When an 11 year old accidentally clones himself, he is swept up in an audacious plot to kidnap world leaders and must use all his ingenuity to save his father, his friends, his unexpected twin and the world.

    Penpusher Posted on May 24, 2016 in Family.

    This script is already at first draft stage, hence my difficulty in simplifying it to 35 words. Nevertheless, here’s another go:
    “When a solitary 11 year old 3D prints himself, he has to teach his twin to be human, before the clone is hijacked by multinational forces and destroyed.

    on May 24, 2016.
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    6 Review(s)

      You have a little too much going on.

      Also, I’m not sure how this all connects; because of this, the logline seems jumbled.

      I believe the first step to making this logline a bit more clear would be to change the inciting incident and work from there.
      —–
      “When  an 11 year old boy discovers a plot to kidnap world leaders and replace them with clones…” (Then tell us what he must do)
      —–
      Hope that helps, good luck with this!

      Singularity Answered on May 24, 2016.

      Thank you. It’s a difficult plot to describe in a sentence, but the “cloning” is the inciting incident and it leads to the “discovery”. I’ll keep working on it.

      on May 24, 2016.

      I find that creating loglines for my own scripts is much harder than coming up with loglines for other writers scripts or ideas. We  have this whole big story to tell and we want it all crammed into the logline and it is just difficult to do in one short sentence.

      on May 25, 2016.
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        The aspect of the logline that hooks my attention is not the kidnapping conspiracy but the cloning.  Cloning raises all kinds of ethical and existential fodder for a plot.

        But what is the cause-and-effect relationship between cloning humans and the kidnapping conspiracy?  I’m guessing the conspiracy is to kidnap and clone world leaders and then use the clones as replacement puppets to achieve world domination.

        If the cloning is central to the conspiracy for world domination — if the cloning is the means to the villain’s  objective goal — then I suggest the logline needs to clarify that causal relationship.  If it isn’t, then I have no idea what the story is really about.

        fwiw.

        Singularity Answered on May 24, 2016.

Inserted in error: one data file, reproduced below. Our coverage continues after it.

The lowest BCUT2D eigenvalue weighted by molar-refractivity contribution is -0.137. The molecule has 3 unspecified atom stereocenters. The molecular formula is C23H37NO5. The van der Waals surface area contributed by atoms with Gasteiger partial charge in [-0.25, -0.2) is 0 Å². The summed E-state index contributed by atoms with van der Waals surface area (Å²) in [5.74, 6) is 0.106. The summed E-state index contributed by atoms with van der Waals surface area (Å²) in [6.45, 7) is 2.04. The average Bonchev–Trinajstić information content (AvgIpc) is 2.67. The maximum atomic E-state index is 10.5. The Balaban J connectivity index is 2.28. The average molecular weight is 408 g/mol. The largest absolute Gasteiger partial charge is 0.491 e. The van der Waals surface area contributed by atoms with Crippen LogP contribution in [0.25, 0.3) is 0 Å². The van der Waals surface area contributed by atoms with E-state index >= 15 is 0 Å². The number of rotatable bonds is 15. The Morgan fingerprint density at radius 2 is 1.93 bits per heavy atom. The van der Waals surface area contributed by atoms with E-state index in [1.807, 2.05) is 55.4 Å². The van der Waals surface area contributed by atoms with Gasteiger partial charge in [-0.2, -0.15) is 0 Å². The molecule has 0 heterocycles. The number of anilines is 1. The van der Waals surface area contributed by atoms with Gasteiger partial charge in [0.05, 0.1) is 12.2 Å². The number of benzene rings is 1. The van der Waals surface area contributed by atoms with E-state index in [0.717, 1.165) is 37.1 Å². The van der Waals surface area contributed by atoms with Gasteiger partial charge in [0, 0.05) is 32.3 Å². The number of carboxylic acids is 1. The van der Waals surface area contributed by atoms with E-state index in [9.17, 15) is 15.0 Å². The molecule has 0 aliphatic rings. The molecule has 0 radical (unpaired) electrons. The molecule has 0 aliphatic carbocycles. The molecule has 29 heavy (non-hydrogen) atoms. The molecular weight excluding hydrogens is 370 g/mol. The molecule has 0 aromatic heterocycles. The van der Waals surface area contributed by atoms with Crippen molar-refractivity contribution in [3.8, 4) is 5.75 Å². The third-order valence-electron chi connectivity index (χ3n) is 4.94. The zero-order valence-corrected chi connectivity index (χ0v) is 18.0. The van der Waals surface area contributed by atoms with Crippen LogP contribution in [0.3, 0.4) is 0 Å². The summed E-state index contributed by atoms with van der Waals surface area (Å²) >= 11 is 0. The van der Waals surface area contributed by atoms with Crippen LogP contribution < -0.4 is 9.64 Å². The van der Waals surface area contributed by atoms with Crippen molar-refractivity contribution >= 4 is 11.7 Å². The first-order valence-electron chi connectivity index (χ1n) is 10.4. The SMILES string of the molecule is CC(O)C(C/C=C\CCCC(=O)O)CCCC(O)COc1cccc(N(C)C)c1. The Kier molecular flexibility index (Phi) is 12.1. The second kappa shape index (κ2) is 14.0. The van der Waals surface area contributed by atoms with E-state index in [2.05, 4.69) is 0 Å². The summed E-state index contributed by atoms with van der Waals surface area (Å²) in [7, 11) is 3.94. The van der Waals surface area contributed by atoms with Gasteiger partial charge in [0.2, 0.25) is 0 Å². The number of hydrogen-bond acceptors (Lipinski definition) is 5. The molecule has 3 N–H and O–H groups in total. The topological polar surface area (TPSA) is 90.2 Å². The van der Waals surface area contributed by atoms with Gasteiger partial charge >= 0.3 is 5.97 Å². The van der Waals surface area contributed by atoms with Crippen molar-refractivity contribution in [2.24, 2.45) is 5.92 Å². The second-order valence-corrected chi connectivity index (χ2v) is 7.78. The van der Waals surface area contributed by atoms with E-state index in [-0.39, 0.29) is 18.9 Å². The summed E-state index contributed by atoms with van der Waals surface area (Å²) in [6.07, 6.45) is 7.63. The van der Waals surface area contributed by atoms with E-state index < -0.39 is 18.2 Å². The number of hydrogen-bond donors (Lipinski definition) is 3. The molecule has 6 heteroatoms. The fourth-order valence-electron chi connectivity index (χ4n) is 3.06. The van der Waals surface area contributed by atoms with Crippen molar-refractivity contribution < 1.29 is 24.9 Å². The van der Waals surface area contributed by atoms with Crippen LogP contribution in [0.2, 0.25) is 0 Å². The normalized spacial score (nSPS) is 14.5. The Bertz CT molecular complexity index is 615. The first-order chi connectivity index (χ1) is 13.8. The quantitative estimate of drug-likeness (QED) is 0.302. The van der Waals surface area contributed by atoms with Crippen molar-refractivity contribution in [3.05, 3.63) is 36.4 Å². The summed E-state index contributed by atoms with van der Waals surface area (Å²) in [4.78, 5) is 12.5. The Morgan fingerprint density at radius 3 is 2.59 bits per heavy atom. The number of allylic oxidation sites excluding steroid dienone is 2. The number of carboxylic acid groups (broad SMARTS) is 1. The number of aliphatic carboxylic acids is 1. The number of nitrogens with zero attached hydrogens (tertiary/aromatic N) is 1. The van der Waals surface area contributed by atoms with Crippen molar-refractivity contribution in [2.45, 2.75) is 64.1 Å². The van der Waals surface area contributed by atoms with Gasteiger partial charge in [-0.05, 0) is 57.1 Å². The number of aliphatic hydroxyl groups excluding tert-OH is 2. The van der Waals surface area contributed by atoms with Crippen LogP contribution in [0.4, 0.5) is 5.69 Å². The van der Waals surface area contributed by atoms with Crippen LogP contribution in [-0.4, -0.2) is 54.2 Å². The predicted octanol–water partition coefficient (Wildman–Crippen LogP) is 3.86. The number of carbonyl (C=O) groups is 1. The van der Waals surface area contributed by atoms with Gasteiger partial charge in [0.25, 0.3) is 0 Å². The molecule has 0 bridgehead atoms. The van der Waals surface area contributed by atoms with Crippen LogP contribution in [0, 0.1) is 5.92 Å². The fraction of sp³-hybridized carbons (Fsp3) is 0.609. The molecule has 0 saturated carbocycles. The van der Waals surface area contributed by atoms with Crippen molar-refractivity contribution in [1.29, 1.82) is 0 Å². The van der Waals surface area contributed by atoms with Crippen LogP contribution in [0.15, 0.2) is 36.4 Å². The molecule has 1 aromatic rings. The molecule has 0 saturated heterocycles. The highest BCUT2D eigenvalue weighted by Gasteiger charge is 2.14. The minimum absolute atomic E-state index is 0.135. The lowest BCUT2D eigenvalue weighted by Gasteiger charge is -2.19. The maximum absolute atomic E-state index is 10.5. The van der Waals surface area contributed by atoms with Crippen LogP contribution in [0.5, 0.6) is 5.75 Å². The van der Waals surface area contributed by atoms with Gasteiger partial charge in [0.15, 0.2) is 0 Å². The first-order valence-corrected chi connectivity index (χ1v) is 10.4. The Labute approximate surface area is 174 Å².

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          Agreed, too much. Focus on one plot. After he clones himself, what does that directly cause? Describe that.

          Summitry Answered on May 24, 2016.
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            Normally when a plot is too difficult to describe in a logline it’s indicative of a flaw in the concept.
            Consider Richiev’s suggestion for improvement as it clears up many problems, and perhaps re structure your plot accordingly.

            Singularity Answered on May 24, 2016.

            I don’t accept “normally.” When a plot is difficult to describe in a logline, it means no more than it is difficult to describe. When subjecting a complex plot to a 35 word logline it is necessary to make compromises, choose one strand of the story and express it in a way that excites interest. I have obviously come up short there. I’m not going to rewrite my script for the sake of a “normal” logline.

            on May 24, 2016.

            Just to be clear I didn’t say your story is flawed, rather made an observation from many many loglines that difficulty in creating a logline is often related to problems in the plot.

            You can argue against the concept of normal or conventions, but the fact remains that the vast majority of successful films, and to that matter good scripts, have a logline under 30 words. You certainly can write a logline longer than that, but consider what we know already.

            on May 25, 2016.
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              I have to say that I agree with Lemmy, that his concept isn’t flawed simply because his logline lacks focus. Stories that are long should have more than one plot and should be complex. However, the logline should focus on the inciting incident(cloning) and then what the character(s) do in response to that.
              In your comment you say he has to teach the clone to be human, but why? Why does the MC care if the clone is hijacked?
              Perhaps your inciting incident shouldn’t even be the cloning itself. Maybe something like when his clone starts acting strangely or is kidnapped or the clone is found after he went missing. That way you can link that incident to the rest of the plot more easily, hinting at the antagonist’s objective.

              Summitry Answered on May 25, 2016.
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                Having written a first draft doesn’t eliminate the possibility of a second one – all scripts are re written.
                A logline should help you focus your next draft, and if it is hard to clearly outline a plot in a logline it will be harder to do so in a whole script.

                Break it down to the cause and effect of an inciting incident and goal:
                What happened to the boy that motivated him to need to achieve his goal?
                What is his specific goal?

                If the answers to the above questions are made clear in the next logline, it will help you with re writing the script.

                Singularity Answered on May 25, 2016.
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